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Maori customary rights enshrined in law

18 November 2004

Maori customary rights enshrined in law

Labour’s Maori Caucus members are urging Maori to take up the opportunities for protecting their rights provided in the Foreshore and Seabed Legislation passed this afternoon.

Chair Mita Ririnui says Maori caucus unanimously supports and welcomes the passing of the Foreshore and Seabed Bill this afternoon.

“It protects our interests. The Bill enshrines those rights in the legislation that allow iwi to identify areas of significance and to have a say in managing them in an appropriate and meaningful way.

"This is a defining moment for Maori. The Act sets out a framework that both recognises and gives effect to Maori customary rights. There is now a straight forward process for customary rights to be first recognised and then protected.

“Maori Caucus looks forward to whanau, hapu and iwi using the Act as an opportunity because for the first time in our history, indigenous customary rights are now protected. There is also enough flexibility to allow tikanga Maori to be applied and recognised on an iwi by iwi basis," says Mita Ririnui.

There are no explicit limits on redress options, but the reserve option can be actioned immediately and there is a clear legal process for establishing it.

“It was essential that this issue was resolved in a timely fashion. Protecting the rights of Maori is too important to be left on the backburner. We’ve seen that before and we knew Maori would not stand for that again.”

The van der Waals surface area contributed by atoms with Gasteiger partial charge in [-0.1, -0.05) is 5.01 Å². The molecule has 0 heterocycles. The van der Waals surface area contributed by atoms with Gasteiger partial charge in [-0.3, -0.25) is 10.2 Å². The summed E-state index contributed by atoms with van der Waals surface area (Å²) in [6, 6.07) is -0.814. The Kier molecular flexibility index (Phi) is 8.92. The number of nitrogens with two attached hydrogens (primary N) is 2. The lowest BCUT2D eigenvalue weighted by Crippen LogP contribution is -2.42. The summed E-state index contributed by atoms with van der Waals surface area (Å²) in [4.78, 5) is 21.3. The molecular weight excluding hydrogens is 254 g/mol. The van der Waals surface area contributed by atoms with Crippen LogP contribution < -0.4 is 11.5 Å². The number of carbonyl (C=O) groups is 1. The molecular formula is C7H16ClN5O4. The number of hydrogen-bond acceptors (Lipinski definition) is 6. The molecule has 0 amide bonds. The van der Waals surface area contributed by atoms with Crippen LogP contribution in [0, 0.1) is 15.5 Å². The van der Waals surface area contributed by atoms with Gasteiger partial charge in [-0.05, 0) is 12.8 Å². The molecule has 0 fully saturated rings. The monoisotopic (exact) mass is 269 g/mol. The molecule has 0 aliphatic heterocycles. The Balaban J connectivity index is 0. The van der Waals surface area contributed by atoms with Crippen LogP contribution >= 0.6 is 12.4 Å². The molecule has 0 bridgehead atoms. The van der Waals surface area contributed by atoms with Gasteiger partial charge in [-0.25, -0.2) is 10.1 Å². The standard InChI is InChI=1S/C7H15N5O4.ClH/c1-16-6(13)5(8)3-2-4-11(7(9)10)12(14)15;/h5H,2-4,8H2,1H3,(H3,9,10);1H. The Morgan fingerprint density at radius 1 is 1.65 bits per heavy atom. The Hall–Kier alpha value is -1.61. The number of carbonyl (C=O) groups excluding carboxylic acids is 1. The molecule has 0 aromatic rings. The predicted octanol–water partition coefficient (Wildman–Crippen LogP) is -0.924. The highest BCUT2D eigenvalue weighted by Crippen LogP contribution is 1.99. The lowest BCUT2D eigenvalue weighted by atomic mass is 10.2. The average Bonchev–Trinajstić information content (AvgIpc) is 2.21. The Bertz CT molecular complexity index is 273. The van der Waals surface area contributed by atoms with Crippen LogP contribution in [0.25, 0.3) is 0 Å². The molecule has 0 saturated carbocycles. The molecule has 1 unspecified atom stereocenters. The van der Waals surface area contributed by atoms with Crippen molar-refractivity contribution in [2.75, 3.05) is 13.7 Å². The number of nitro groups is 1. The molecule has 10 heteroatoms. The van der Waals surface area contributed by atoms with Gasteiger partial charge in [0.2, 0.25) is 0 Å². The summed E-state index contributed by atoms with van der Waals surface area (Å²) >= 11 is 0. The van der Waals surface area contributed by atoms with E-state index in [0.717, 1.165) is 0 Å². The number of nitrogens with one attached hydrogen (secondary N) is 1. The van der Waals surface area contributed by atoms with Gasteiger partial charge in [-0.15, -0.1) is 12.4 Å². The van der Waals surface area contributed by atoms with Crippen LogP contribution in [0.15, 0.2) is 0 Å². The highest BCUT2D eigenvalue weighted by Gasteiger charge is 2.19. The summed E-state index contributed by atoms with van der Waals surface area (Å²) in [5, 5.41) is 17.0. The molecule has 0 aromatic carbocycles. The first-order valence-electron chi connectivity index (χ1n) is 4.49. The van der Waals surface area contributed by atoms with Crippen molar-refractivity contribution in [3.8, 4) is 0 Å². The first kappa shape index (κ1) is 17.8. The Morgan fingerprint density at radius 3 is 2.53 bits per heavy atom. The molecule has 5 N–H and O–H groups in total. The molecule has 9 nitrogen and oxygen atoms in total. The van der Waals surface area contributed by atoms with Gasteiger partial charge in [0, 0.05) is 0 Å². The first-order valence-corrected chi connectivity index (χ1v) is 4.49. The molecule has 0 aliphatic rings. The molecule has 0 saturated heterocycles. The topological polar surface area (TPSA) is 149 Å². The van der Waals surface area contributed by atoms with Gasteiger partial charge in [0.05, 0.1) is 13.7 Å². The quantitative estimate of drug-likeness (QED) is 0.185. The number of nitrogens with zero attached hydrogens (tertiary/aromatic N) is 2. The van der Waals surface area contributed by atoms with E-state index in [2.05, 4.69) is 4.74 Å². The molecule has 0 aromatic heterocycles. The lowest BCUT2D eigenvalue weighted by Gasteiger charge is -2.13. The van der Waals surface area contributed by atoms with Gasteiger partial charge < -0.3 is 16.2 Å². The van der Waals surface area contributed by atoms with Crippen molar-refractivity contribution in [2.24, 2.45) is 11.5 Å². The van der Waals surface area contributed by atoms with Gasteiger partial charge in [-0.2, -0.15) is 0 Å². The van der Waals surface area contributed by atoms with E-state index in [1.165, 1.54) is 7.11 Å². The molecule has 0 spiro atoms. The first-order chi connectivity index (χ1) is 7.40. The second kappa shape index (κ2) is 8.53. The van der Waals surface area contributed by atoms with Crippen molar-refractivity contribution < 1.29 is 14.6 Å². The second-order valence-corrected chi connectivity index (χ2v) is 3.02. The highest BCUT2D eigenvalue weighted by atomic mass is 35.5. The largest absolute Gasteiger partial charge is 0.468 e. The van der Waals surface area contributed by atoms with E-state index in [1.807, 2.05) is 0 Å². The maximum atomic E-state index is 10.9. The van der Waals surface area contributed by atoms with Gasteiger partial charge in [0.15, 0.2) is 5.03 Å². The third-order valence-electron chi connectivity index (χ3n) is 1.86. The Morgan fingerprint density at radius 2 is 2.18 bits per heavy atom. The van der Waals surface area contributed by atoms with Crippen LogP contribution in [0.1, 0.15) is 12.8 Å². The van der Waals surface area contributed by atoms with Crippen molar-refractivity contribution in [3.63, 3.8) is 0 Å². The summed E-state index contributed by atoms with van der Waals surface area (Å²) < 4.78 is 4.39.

“Given the choice between clear, certain rights now or years of uncertainty battling in the Courts – we knew it was essential that we get the legislation through so that Maori can get on with having their rights recognised and protected,” Mita Ririnui said.

Nanaia Mahuta has accepted and voted for the third reading of the Bill following the changes made during the committee stages of the debate.

“Nanaia has made a political judgement to support the Bill, acknowledging the changes that have been made. She believes that the Bill is the strongest it is able to be at this point in time.

"It is important for whanau, hapu and iwi to also note that not one more acre of seabed or foreshore will be sold off into private ownership.

"We are proud to be part of a government that has not swayed from recognising the customary rights of the tangata whenua of this country," says Mita Ririnui.

Mita Ririnui, Parekura Horomia, Dover Samuels, Mahara Okeroa, Dave Hereora, Moana Mackey, John Tamihere, Nanaia Mahuta


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